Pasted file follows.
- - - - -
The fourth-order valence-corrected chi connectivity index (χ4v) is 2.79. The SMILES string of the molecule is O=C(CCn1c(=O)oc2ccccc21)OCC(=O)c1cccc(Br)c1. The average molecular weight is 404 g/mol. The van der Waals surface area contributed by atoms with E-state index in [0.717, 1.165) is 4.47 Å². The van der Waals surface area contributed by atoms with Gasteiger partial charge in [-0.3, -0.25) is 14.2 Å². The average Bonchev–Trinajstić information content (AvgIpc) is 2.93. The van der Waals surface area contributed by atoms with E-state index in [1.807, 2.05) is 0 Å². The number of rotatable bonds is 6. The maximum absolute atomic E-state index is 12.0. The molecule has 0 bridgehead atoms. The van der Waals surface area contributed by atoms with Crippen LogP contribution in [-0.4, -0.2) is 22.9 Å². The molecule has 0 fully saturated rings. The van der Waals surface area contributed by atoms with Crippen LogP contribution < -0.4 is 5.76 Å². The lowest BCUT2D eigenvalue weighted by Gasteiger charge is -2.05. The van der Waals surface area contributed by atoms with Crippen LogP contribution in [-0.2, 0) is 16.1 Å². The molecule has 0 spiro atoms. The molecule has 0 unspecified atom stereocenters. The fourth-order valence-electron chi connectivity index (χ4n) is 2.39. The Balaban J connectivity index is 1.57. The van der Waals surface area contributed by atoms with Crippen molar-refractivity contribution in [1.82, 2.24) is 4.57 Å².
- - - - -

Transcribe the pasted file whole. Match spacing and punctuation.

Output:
The fourth-order valence-corrected chi connectivity index (χ4v) is 2.79. The SMILES string of the molecule is O=C(CCn1c(=O)oc2ccccc21)OCC(=O)c1cccc(Br)c1. The average molecular weight is 404 g/mol. The van der Waals surface area contributed by atoms with E-state index in [0.717, 1.165) is 4.47 Å². The van der Waals surface area contributed by atoms with Gasteiger partial charge in [-0.3, -0.25) is 14.2 Å². The average Bonchev–Trinajstić information content (AvgIpc) is 2.93. The van der Waals surface area contributed by atoms with E-state index in [1.807, 2.05) is 0 Å². The number of rotatable bonds is 6. The maximum absolute atomic E-state index is 12.0. The molecule has 0 bridgehead atoms. The van der Waals surface area contributed by atoms with Crippen LogP contribution in [-0.4, -0.2) is 22.9 Å². The molecule has 0 fully saturated rings. The van der Waals surface area contributed by atoms with Crippen LogP contribution < -0.4 is 5.76 Å². The lowest BCUT2D eigenvalue weighted by Gasteiger charge is -2.05. The van der Waals surface area contributed by atoms with Crippen LogP contribution in [-0.2, 0) is 16.1 Å². The molecule has 0 spiro atoms. The molecule has 0 unspecified atom stereocenters. The fourth-order valence-electron chi connectivity index (χ4n) is 2.39. The Balaban J connectivity index is 1.57. The van der Waals surface area contributed by atoms with Crippen molar-refractivity contribution in [1.82, 2.24) is 4.57 Å².